I wouldn’t call it a downpour – more like a heavy drizzle for 5 hours, give or take, on a highway. With 2 punctures. I almost turned around. It was still the first day.
Adventure cycling – various forms of touring, supported and unsupported, slow and fast, on and off-road – has become hugely popular in the last few years. These sorts of rides (and riders) have always existed, but growing attention on social media has brought the adventure cycling sub-culture into the mainstream.
In the depths of winter cabin fever – especially in Perth, where rain falls only on the weekend – plans were made to kit-up and ride our bikes, unsupported, from Canberra to Melbourne. In reality, this is a relatively tame way to get into touring; after all, we expected to be in accommodation each night, and at a different bakery every other hour. We would head via the alps, beginning after Christmas, and plan to be in Melbourne with enough time to make the train for the Tour Down Under.
948km and a tickle under 15,000m – not including, of course, extras done during extended stop-overs, such as in Bright.
Given we expected good weather and (mostly) paved surfaces, we kept it light; 3 bags between the 2 of us, slicks, and lycra. Other than a few choice essentials – tops and bottoms, tubes, bidon-cage-shaped-speaker – we relied on towns to supply the remainder. Having raced and ridden in team-supplied kit for the past few years, I had basically become numb (pun intended) to the notion of good and bad kit – after all, who cares when it’s free. Wrong. Good kit (PedalMafia Tech jersey and knicks x 2 – the second set was to stay off the nose as much as possible) was the backbone of this trip. Not only because one should look good when attracting stares from the locals, but also because of my rather unseasoned derrière (which, I should add, features heavily in these photos) – after all, training for this trip started in December...
Top of Thredbo (a couple of days in). This is also the entirety of our luggage. And yes, I am bringing the triple back. PedalMafia Tech black.
The first day was, truly, pretty horrible. ‘Summer’ and ‘rain’ are not typically lumped together in Perth, and when you’re limited on space, rain jackets narrowly miss the cut... I wouldn’t call it a downpour – more like a heavy drizzle for 5 hours, give or take, on a highway. With 2 punctures. We almost turned around. It was still the first day.
Start, end. Happy, sad. Left, right.
Despite needing to re-shuffle our days from Thredbo onwards because of the rain, the weather quickly picked up again thereafter, and the rest of the trip was near-on perfect. The roads did not disappoint – the next 900km were, perhaps, some of the best in Australia. Compared to Europe, the terrain is far less alpine, meaning that you sacrifice scenery, somewhat, in exchange for towering forests and bushland, but this does not detract from the experience.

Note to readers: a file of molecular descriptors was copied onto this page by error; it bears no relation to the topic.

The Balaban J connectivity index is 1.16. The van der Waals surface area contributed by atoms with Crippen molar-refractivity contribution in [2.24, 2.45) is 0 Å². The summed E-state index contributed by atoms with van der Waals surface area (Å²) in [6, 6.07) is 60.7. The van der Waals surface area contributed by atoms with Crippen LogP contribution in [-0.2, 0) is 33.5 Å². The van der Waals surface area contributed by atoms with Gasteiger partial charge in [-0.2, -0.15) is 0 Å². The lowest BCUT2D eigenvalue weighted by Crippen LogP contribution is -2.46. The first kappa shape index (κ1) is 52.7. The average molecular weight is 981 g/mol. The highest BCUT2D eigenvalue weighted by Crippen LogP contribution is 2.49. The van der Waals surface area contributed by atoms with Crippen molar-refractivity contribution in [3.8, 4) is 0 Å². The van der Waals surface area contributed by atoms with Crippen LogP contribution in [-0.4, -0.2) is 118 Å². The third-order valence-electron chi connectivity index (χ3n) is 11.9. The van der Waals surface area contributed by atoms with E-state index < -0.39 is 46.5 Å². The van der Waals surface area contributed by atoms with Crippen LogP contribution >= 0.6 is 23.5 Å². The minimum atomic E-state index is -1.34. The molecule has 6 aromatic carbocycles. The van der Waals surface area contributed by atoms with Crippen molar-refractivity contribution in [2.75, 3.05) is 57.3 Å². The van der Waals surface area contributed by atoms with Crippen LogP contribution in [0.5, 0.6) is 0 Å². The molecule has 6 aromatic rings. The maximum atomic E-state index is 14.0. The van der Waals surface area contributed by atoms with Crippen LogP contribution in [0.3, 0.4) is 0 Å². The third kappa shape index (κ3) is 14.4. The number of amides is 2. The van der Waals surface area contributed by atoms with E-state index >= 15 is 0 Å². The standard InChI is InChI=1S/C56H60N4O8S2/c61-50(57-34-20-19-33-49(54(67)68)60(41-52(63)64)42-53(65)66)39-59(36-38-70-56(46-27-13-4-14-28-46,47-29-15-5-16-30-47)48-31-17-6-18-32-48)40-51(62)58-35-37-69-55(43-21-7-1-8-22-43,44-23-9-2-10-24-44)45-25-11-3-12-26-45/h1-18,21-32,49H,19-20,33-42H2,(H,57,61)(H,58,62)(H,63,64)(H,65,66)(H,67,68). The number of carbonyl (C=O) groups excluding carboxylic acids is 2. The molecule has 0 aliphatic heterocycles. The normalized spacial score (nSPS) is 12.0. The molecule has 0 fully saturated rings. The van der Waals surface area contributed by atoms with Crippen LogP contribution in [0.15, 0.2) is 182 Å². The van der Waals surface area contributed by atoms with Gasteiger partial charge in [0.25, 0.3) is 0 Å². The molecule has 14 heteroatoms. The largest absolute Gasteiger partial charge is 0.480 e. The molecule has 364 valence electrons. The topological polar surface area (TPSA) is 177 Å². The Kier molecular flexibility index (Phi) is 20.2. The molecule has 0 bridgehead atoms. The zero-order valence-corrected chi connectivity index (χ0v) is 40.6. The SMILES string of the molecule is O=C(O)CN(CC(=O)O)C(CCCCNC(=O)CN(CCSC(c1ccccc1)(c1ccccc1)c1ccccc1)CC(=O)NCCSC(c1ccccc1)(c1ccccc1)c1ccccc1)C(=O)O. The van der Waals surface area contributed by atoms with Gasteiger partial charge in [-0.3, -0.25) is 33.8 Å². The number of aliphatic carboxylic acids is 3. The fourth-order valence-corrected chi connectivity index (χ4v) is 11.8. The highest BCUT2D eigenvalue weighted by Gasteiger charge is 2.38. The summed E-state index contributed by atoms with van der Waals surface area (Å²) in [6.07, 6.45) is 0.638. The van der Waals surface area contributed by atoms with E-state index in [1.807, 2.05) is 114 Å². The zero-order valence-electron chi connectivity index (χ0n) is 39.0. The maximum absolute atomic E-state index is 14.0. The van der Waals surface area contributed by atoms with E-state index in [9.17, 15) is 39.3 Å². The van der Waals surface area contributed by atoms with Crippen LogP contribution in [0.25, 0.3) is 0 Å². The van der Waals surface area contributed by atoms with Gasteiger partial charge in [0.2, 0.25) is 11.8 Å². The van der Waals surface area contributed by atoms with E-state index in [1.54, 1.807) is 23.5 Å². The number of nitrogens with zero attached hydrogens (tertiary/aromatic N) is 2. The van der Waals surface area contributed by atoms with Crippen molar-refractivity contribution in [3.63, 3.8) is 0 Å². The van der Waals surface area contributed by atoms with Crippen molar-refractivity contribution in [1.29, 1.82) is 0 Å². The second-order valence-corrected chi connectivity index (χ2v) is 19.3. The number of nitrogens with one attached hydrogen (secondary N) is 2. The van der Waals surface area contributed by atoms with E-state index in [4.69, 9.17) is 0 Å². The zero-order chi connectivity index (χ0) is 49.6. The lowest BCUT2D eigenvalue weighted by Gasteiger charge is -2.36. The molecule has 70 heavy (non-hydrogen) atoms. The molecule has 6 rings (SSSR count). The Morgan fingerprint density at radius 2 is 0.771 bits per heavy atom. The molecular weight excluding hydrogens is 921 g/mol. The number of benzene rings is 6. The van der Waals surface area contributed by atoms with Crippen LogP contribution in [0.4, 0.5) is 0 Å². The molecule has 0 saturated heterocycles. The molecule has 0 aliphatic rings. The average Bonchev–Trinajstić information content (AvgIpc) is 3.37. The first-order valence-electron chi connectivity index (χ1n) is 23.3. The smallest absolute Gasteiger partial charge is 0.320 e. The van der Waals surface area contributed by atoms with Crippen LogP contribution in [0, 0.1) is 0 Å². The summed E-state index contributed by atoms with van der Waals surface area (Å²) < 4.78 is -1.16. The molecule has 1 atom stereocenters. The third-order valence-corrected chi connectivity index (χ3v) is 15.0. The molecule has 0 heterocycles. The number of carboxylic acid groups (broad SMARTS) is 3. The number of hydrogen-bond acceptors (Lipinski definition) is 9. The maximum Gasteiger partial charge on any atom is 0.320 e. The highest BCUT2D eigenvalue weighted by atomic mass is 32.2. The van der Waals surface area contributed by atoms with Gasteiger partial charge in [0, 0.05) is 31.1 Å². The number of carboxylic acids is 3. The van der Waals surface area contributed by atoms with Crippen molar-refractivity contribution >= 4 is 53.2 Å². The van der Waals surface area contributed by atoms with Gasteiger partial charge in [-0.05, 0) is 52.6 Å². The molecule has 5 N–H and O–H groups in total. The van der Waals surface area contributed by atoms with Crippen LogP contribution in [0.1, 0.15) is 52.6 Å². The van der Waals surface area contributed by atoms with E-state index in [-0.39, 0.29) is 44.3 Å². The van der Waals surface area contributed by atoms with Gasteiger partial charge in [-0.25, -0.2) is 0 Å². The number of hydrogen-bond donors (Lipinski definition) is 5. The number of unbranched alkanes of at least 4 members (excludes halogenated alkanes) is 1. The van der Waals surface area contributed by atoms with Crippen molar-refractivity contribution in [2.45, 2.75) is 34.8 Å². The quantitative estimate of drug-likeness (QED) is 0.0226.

Along the way we had extended stays in Bright and Mansfield – both of which have their fair share of day-trip climbs, including Hotham, Falls, and Buffalo from the former, and Mt Buller from the latter. Bright, especially, is as close to cycling mecca as one can enjoy without being in the French alps, and is sufficiently big and busy that there is enough to do off-the-bike if a few days away from tarmac are needed.
By this point Emma had triangulated the exact location of the milkshakes seen on the right, and was directing us towards them with haste.
I’ve always thought the best thing about our sport is chatting to non-cyclists about cycling. ‘Oh yeah, we’re riding from Canberra to Melbourne’, the conversation goes, invariably followed by some expression of shock and awe. Really, though, our ride is achievable for the majority of cyclists – no sprints, intervals, or efforts, just 10 x 100km days, broken up with reasonable rest. Call it what you will: bikepacking, touring, adventure cycling; if you’re interested in riding your bike point-to-point, unsupported, the ride from Canberra to Melbourne, via the Alps, is an excellent idea. Take a rain jacket, though.
Hit me up on firstname.lastname@example.org if you want more info about the route or some of our recommendations on gear. Is there something else you’d like to see on the blog? Give me a bell!